Had a bad day when I made this, and also dropped a plastic jug. What did it land on? My bloody ulcer! A mere 137g of plastic has never caused so much pain! Plus, the plumbing, hidden deep inside a wall, decided it had had enough, and let go, so the plumber was here searching for the leak’s actual location (eventually found it – they’re coming back today to fix it).
Anyway, amid the chaos, I needed soup, but with all the buggeration it had to be something fast and simple.
Having run out of supermarket sourdough bread (which really isn’t sourdough, but it was a decent loaf until, inevitably, they screwed with the recipe), yesterday I was pretty much forced to make a loaf. And was horrified to discover that my yeast had trundled past its BBE date 4 years ago, which means I bought it about 6 years ago – that’s how long I’ve been too ill to be able to make bread on a regular basis. Pretty damn scary, especially when you consider how much worse I am now than I was then, in almost every respect.
Anyway, I needed bread so I had no choice. To be honest, making bread really isn’t physically demanding when, as I do, you use a stand mixer (a 1kW Kenwood Premier Chef). It’s getting the kitchen ready that’s daunting – clearing space on the worktop plus scrubbing and drying it before I start. Housework might be way down my list of Spoonie priorities, but cleanliness in the kitchen is essential.
Feed 4 for a tenner…
The Guardian is running an article, first published in the Observer Food Monthly at the weekend, in which they make a big deal of a bunch of foodies and chefs presenting a range of one-pot dishes that will feed 4 people for under a tenner.
Not wishing to appear boastful but if I couldn’t do that I’d hang up my knives. With that sort of budget you could feed a multitude and do a bloody sight better than a few loaves and fishes.
No way that “feed four for £10” and “budget” should even appear on the same page – just ask Jack Monroe.
No, not interstellar pigs but masters of clutter, as their design means they take up much more floor space than the old ones and, if I prop them upright, they’re top heavy and tend to fall at the slightest provocation – not good if they fall on my legs. So, what to do?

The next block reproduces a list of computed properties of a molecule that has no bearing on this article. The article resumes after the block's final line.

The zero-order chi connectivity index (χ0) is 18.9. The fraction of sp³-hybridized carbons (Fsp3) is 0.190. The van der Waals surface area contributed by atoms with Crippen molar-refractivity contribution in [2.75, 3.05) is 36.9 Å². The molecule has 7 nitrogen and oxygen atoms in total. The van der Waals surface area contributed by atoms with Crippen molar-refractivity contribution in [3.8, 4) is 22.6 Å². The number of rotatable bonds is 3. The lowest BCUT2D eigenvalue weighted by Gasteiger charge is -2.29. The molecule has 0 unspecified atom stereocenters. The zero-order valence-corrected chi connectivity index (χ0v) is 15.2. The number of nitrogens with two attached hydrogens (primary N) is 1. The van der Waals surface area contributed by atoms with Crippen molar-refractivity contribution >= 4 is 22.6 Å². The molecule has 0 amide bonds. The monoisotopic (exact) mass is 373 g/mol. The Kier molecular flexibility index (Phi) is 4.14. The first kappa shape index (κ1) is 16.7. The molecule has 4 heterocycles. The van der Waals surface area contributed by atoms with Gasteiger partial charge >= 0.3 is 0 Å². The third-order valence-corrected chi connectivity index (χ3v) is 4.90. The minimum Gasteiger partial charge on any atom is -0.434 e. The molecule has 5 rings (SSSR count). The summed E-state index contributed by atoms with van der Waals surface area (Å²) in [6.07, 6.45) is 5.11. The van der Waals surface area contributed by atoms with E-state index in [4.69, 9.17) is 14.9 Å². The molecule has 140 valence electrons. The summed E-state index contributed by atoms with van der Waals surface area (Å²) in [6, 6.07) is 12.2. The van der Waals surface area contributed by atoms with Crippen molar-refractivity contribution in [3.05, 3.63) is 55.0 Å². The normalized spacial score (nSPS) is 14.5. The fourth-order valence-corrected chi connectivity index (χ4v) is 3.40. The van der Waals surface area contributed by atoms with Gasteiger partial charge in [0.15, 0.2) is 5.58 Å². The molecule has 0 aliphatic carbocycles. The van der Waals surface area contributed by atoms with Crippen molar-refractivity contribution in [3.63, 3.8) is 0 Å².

Orphan Espresso used to sell a tamping aid they called the Slap Shot – a rubber puck (hence the hockey connotation), on which you tapped the portafilter to settle the grounds (video here). It wasn’t cheap as I recall – their custom-made stuff can be pricey which might explain why most of it has vanished in the 5 years since I last looked at their website** – and now they no longer sell it. Which is a pity, as I wanted one, so I set out to make one, which turned out to be quite easy.
I appear to have fallen victim to Yodel again – nothing changes!
Two parcels – total weight 20kgs, so difficult to overlook – were despatched from Preston yesterday evening.
One brought about because some things are getting beyond me, the other which should enhance my life.
The first is a kitchen trolley.
Not for use in the kitchen, but for two tasks that routinely reduce me to a gasping, wheezing, wreck. One is moving the bucket of warm water I use for disinfecting my leg ulcer at every dressing change, from the kitchen to the living room, and thence, when finished, to the bathroom for disposal, and the other is moving my grocery delivery from the door to the living room. In both cases we’re talking about single-figure yards, and in both cases they wipe me out.
The trolley will solve that problem.
The other item is an overbed table.
NB: Ulcer photos – don’t click through if squeamish.
I’ve enhanced the colour to make it a bit clearer. The ulcer is mottled yellow, the leg below and the foot above, pink. Between the two, on the left, there’s a semicircle of deeper pink tissue at which the arrows are pointing – that’s blood. Some days it’s more obvious than others.
I’m not posting the recipe just yet, as I found I’d run out of the ingredients needed for chicken stock. I had a little Knorr Touch of Taste Chicken – and that’s all, so it really doesn’t taste very much of chicken at all. However, the principle is sound and, of course, it would make a perfectly good veggie soup. And, as befits the current weather, it’s rather robust – though most of my soups tend to be anyway.
I think what I’ll do is just list the ingredients for now, and if you want to try it, use whatever stock-making products you have, and I’ll come back with the proper “chicken” version next week. The method follows my normal soup format.